Eduardo Souto de Moura studies the location of his site-specific project
Eduardo Souto de Moura was in Lisbon at the end of May to study the site where we will be able to experience his site-specific installation as part of the City Cortex programme. It will appear by the Tagus, where the city and its architecture dialogue with the river. Designed to engage with both Lisboners and passing tourists, this installation interacts with the public through its materiality, offering a space of rest and encounters, protected from the noise and speed of everyday life – a renewed way of relating to today’s urban landscapes.
The work of the architect Eduardo Souto de Moura has already featured several crossovers with cork, a raw material that is familiar to him, not only because he was born in Portugal, where its use is part of the country’s culture, but also because he has integrated it into his practice. The challenge has always been to go beyond its common use – used as thermal or acoustic insulation material, often within walls, or in floor coverings – to bring it to the foreground, where it gains new prominence and nobility, reinventing its role in architecture. As he stated in one of his interviews: “Cork is not to be hidden. It is to be seen”.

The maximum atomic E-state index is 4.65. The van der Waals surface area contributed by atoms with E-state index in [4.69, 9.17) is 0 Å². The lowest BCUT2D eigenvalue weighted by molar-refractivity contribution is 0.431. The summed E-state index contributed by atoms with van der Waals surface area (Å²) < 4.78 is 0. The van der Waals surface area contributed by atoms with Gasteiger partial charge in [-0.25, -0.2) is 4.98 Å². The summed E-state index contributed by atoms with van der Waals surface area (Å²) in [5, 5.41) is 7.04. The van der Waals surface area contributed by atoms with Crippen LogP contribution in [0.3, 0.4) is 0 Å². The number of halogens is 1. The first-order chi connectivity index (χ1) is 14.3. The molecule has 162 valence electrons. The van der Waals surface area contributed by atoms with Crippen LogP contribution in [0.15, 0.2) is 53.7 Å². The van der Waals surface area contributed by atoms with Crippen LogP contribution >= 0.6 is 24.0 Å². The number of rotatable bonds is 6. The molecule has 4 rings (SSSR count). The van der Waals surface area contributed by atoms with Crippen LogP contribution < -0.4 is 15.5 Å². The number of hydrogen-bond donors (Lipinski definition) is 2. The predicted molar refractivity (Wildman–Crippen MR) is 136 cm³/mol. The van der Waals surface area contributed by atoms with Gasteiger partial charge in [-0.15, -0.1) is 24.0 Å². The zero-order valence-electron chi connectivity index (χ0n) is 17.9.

Examples of his work with this raw material include the handle and handrail he designed for the Metamorphosis project (experimentadesign/Amorim, 2013), favouring the touch and the pleasant sensation one gets from the texture of cork, or the Portuguese Pavilion at Expo 2000 Hannover, a project shared with Álvaro Siza, where cork blocks on its exterior mediate the public’s relationship with architecture.
This year Souto de Moura has again outlined a new project focusing on the innovative use of cork for City Cortex.